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A set of thirteen oshie dolls

Japan, Meiji (circa 1880), cm 25x18.

The doll making has been taken to an art form in Japan, and Oshie dolls were extremely popular items among wealthy classes along the whole 19th century. They dolls were obtained recycling old dismissed kimono silks, that were cut and fitted to padded cardboard outlines representing either a Geisha or a Samurai. Hands and faces were then hand painted, and the whole very much in the style of the Ukiyo-e genre. The results - dolls that are neither 2d nor 3d, rather something in between - were often brilliant and used to decorate the rooms of little girls.

The present lot offers a variation from the canonical procedure, in having not-padded outlined figures delicately drawn with brown ink (see details – some Geisha faces ), and interspaces filled with cuts of silk.

The whole then had not been mounted on heavier cardboard and sticks, as customary, but applied to a purpose-built book with a lovely Edo silk cover, and a custom made wooden box with inscription. Don’t know, maybe it was thought as valuable gift to a new-born baby girl or similar… in any case an astonishing result with 13 figures of highest quality applied on it. Condition: box – nearly mint; book cover - small water stain; pages – bit of age-related foxing; Oshie figures – very good, with just little wear on few silks. All in all, very good condition considering age. a very rare, interesting, funky and really out of the ordinary object.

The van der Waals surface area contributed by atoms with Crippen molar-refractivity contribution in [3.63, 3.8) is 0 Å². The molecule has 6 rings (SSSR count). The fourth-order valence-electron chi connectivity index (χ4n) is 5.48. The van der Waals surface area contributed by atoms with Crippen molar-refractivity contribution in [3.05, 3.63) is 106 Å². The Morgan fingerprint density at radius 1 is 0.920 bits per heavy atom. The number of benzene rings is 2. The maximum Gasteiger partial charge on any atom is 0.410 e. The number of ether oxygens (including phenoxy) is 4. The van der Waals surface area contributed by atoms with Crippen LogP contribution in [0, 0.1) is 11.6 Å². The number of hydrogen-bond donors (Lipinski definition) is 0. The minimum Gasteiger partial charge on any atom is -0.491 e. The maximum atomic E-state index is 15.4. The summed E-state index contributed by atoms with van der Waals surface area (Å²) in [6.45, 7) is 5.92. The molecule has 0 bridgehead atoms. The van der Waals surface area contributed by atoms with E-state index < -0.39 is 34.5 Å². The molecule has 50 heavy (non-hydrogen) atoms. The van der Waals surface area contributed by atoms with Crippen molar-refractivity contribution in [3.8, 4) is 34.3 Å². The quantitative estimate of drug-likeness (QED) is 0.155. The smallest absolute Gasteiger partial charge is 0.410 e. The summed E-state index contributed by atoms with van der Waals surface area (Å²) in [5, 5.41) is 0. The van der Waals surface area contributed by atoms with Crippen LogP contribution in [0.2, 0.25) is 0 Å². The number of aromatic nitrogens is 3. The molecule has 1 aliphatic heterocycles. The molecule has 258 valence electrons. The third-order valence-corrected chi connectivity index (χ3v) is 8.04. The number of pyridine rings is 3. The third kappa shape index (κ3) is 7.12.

Is dedicated to Nunzio, my only and best brother I could have had. He was also a friend of mine, and of great help in my life, making me simple hard decisions.
What you find here is his personal collection. Unfortunately, my home is not large enough to contain all, so if you are interested in purchasing any article, please contact me. Some of these articles are already collected by some friends of mine and are no more available. These pieces are marked with a red asterisk.
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Nunzio Crisa
After the degree in physic he left Milano to Munich, where he got the PhD in Physical Chemistry at the Ludwig-Maximilians Universitaet.
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